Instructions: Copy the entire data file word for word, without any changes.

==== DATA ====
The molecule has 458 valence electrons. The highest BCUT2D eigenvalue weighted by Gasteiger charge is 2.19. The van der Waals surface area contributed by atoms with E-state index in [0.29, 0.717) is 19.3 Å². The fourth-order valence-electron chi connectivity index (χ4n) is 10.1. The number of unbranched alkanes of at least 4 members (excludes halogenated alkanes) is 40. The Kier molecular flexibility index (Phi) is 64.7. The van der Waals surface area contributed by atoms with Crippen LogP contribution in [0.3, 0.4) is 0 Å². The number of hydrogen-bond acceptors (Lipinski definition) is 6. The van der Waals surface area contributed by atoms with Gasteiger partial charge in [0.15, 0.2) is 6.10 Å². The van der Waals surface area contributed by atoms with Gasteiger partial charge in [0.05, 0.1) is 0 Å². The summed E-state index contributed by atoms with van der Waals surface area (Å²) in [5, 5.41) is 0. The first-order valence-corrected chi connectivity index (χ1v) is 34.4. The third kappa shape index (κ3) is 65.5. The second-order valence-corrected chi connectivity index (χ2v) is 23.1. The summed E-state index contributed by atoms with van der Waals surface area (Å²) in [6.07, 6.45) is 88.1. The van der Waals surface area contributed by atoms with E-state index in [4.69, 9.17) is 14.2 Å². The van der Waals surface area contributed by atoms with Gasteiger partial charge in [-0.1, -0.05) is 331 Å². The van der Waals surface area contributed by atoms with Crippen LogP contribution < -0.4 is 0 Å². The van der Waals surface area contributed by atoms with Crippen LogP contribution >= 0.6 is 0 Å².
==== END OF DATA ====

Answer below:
The molecule has 458 valence electrons. The highest BCUT2D eigenvalue weighted by Gasteiger charge is 2.19. The van der Waals surface area contributed by atoms with E-state index in [0.29, 0.717) is 19.3 Å². The fourth-order valence-electron chi connectivity index (χ4n) is 10.1. The number of unbranched alkanes of at least 4 members (excludes halogenated alkanes) is 40. The Kier molecular flexibility index (Phi) is 64.7. The van der Waals surface area contributed by atoms with Crippen LogP contribution in [0.3, 0.4) is 0 Å². The number of hydrogen-bond acceptors (Lipinski definition) is 6. The van der Waals surface area contributed by atoms with Gasteiger partial charge in [0.15, 0.2) is 6.10 Å². The van der Waals surface area contributed by atoms with Gasteiger partial charge in [0.05, 0.1) is 0 Å². The summed E-state index contributed by atoms with van der Waals surface area (Å²) in [5, 5.41) is 0. The first-order valence-corrected chi connectivity index (χ1v) is 34.4. The third kappa shape index (κ3) is 65.5. The second-order valence-corrected chi connectivity index (χ2v) is 23.1. The summed E-state index contributed by atoms with van der Waals surface area (Å²) in [6.07, 6.45) is 88.1. The van der Waals surface area contributed by atoms with E-state index in [4.69, 9.17) is 14.2 Å². The van der Waals surface area contributed by atoms with Gasteiger partial charge in [-0.1, -0.05) is 331 Å². The van der Waals surface area contributed by atoms with Crippen LogP contribution < -0.4 is 0 Å². The van der Waals surface area contributed by atoms with Crippen LogP contribution >= 0.6 is 0 Å².